Rumble strips, which are installed to warn drivers when they drift off the centre of a road are elevated off the tarmac to cause the noise that alerts drivers. They also accumulate road salt which small and large wildlife in search of salt licks will stop at oblivious of the risk of being hit. Roads in Oz are built to have storm rainwater run off them, meaning that the sides of roads often get the best water supply away from creeks and vegetation attracts animals that feed on it.


You can tell a lot about an area’s local species numbers, their general health and even changes in a species makeup. American cliff swallows, as the name suggests, swallow their insect pray whole. They also like cliffs, whether naturally formed or artificial in the shape of bridge pylons.


A pair of scientists from the University of Tulsa have been studying cliff swallows dating back 30 years with the help of their relatively high death rate due to the proximity of the highway to their nesting grounds. They have found that an un-proportionately high amount of killed swallows has longer and slower wings, meaning that shorter-winged birds are now in the clear majority when nesting under bridges.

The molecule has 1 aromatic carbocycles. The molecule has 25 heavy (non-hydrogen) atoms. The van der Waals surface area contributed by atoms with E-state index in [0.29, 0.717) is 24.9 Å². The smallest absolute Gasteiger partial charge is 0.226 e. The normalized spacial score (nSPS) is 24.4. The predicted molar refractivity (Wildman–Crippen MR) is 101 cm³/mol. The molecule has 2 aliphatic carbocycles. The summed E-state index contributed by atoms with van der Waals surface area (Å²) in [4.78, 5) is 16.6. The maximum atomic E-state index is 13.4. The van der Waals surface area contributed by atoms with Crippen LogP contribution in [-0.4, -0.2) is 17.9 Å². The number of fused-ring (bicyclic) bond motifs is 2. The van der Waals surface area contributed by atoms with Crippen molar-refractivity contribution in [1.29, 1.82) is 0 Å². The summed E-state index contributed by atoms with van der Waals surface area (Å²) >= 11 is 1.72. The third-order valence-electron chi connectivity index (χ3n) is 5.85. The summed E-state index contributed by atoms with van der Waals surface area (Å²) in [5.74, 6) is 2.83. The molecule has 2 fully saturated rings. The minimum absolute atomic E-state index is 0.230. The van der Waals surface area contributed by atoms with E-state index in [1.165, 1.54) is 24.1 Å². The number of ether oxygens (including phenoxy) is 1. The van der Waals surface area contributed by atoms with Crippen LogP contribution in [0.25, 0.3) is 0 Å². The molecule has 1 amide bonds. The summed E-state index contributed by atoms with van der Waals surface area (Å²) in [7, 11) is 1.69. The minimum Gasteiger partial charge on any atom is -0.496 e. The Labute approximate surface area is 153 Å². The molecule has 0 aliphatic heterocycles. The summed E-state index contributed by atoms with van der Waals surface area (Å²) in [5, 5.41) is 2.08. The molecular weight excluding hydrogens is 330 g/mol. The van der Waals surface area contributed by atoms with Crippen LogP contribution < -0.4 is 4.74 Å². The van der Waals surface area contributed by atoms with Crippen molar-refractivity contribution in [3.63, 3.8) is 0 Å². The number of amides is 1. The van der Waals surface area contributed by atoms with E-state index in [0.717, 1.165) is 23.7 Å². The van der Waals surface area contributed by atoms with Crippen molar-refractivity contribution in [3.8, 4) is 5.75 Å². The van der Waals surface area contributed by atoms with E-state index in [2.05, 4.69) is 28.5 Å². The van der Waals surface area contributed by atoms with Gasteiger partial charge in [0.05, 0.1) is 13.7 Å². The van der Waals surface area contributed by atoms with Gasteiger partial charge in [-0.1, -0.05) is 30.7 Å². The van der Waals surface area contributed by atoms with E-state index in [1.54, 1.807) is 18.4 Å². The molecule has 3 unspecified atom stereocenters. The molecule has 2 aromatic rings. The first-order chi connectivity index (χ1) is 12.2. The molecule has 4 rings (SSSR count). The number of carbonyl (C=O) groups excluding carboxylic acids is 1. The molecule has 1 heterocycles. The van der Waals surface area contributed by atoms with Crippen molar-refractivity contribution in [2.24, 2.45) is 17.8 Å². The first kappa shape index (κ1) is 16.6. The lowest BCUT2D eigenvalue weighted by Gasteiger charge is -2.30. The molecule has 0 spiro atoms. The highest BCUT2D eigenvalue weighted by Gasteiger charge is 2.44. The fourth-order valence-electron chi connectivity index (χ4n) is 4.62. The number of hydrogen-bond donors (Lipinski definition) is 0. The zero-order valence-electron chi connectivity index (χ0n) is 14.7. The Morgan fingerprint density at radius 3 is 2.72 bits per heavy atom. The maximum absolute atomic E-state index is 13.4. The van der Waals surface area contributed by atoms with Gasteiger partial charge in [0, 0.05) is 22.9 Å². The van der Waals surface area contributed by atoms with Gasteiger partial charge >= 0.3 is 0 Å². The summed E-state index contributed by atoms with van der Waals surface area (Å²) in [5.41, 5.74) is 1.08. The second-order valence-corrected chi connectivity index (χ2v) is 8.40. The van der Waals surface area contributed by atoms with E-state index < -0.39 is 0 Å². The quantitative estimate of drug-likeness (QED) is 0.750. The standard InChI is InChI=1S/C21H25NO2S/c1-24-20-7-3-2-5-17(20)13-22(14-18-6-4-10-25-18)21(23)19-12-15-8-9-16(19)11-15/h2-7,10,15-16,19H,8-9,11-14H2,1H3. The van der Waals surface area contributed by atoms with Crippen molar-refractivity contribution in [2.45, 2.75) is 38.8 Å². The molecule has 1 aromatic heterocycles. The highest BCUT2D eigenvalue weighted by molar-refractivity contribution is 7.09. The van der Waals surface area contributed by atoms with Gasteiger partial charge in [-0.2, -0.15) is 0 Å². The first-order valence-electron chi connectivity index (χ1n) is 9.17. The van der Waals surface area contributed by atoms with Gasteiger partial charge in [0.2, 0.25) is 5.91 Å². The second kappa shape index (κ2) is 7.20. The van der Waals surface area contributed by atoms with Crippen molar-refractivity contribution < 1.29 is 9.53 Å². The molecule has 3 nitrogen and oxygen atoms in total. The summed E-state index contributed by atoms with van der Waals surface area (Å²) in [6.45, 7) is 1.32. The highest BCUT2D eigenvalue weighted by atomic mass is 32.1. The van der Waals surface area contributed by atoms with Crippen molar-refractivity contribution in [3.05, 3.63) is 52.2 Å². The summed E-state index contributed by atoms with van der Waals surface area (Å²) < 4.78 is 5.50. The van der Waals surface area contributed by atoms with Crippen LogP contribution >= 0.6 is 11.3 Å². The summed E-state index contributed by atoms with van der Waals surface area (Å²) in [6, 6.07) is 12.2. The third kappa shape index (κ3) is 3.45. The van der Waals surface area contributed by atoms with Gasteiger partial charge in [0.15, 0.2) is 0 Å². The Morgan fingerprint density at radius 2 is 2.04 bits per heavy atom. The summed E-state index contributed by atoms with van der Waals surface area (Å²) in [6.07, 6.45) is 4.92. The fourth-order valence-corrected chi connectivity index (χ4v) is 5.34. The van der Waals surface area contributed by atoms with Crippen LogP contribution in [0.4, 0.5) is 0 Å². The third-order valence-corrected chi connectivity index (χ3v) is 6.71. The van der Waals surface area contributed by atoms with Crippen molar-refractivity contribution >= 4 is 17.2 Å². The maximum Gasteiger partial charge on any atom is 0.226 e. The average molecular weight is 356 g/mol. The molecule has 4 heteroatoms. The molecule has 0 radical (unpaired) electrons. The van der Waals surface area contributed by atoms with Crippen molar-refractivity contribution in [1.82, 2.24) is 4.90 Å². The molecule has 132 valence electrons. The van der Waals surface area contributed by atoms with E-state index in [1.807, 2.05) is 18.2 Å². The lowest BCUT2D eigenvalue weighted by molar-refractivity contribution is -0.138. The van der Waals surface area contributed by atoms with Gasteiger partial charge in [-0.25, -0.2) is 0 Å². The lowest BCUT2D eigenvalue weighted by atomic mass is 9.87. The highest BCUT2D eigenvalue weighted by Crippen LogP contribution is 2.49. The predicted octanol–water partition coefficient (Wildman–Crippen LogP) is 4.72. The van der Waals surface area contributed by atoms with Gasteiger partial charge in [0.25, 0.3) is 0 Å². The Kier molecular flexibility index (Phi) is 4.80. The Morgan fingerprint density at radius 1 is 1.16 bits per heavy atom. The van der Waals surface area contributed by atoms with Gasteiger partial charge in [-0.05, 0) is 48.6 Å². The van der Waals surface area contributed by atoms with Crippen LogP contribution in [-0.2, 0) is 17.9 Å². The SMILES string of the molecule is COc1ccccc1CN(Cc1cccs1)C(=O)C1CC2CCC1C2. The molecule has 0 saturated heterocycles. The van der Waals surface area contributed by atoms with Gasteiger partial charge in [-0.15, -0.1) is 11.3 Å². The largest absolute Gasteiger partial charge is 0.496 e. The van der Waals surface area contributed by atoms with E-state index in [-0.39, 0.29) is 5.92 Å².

Interestingly over the 30 year study period, the amount of birds killed has gone down whilst the overall population has increased. That’s evolution for you right there, nut shelled into 30 years. Darwin would be proud of our Dragon’s favorite bird.




3) “3am emergency callout boys and girls, let’s go get stuffed!”


Almost as secretive as the illuminati, and as skilled as lumberjack ninjas, a group of highly reactive and collectively minded people are getting kicks out of hearing about our furry forest friends getting bulldozed. The occupation of this sophisticated group of snatch-n-grabbers? Taxidermists.


Now being adopted by the o-so-amazeballs hipster enclave, Taxidermy has been around a long time and its need for fresh animal bodies is fed by hunting, foraging and picking up unfortunate critters from the nation’s highways. What may sound macabre can be a genuinely beautiful art, lately with increasing numbers of women involved.